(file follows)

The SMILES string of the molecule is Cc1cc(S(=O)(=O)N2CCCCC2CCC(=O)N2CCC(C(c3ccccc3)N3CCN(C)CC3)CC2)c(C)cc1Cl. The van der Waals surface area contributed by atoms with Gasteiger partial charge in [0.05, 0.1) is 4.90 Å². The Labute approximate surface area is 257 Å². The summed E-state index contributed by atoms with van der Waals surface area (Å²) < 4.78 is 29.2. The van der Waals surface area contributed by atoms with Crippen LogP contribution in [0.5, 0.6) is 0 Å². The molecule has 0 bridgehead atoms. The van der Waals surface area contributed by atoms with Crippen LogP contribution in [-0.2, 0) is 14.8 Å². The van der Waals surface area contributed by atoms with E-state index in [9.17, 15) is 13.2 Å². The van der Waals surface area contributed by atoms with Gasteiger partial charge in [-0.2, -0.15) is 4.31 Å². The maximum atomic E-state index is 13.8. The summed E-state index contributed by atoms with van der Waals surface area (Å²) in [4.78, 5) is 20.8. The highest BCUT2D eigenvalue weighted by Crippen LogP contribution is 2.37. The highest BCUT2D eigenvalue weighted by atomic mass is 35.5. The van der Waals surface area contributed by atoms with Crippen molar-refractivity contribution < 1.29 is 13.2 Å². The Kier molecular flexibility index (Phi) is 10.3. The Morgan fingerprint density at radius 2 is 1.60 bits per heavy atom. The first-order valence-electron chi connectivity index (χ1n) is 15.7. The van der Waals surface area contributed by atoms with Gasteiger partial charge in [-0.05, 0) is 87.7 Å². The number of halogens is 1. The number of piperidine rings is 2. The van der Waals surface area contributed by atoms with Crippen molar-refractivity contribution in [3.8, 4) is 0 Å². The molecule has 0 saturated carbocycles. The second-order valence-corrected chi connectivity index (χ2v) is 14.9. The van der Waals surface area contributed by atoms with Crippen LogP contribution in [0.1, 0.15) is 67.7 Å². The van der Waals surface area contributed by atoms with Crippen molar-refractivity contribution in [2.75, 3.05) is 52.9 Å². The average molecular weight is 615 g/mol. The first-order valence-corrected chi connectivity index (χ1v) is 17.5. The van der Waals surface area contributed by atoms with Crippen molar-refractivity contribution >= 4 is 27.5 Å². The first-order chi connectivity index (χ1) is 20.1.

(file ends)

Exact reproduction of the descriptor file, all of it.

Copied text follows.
The SMILES string of the molecule is Cc1cc(S(=O)(=O)N2CCCCC2CCC(=O)N2CCC(C(c3ccccc3)N3CCN(C)CC3)CC2)c(C)cc1Cl. The van der Waals surface area contributed by atoms with Gasteiger partial charge in [0.05, 0.1) is 4.90 Å². The Labute approximate surface area is 257 Å². The summed E-state index contributed by atoms with van der Waals surface area (Å²) < 4.78 is 29.2. The van der Waals surface area contributed by atoms with Crippen LogP contribution in [0.5, 0.6) is 0 Å². The molecule has 0 bridgehead atoms. The van der Waals surface area contributed by atoms with Crippen LogP contribution in [-0.2, 0) is 14.8 Å². The van der Waals surface area contributed by atoms with E-state index in [9.17, 15) is 13.2 Å². The van der Waals surface area contributed by atoms with Gasteiger partial charge in [-0.2, -0.15) is 4.31 Å². The maximum atomic E-state index is 13.8. The summed E-state index contributed by atoms with van der Waals surface area (Å²) in [4.78, 5) is 20.8. The highest BCUT2D eigenvalue weighted by Crippen LogP contribution is 2.37. The highest BCUT2D eigenvalue weighted by atomic mass is 35.5. The van der Waals surface area contributed by atoms with Crippen molar-refractivity contribution < 1.29 is 13.2 Å². The Kier molecular flexibility index (Phi) is 10.3. The Morgan fingerprint density at radius 2 is 1.60 bits per heavy atom. The first-order valence-electron chi connectivity index (χ1n) is 15.7. The van der Waals surface area contributed by atoms with Gasteiger partial charge in [-0.05, 0) is 87.7 Å². The number of halogens is 1. The number of piperidine rings is 2. The van der Waals surface area contributed by atoms with Crippen molar-refractivity contribution in [3.8, 4) is 0 Å². The molecule has 0 saturated carbocycles. The second-order valence-corrected chi connectivity index (χ2v) is 14.9. The van der Waals surface area contributed by atoms with Crippen LogP contribution in [0.1, 0.15) is 67.7 Å². The van der Waals surface area contributed by atoms with Crippen molar-refractivity contribution in [2.75, 3.05) is 52.9 Å². The average molecular weight is 615 g/mol. The first-order valence-corrected chi connectivity index (χ1v) is 17.5. The van der Waals surface area contributed by atoms with Crippen molar-refractivity contribution >= 4 is 27.5 Å². The first-order chi connectivity index (χ1) is 20.1.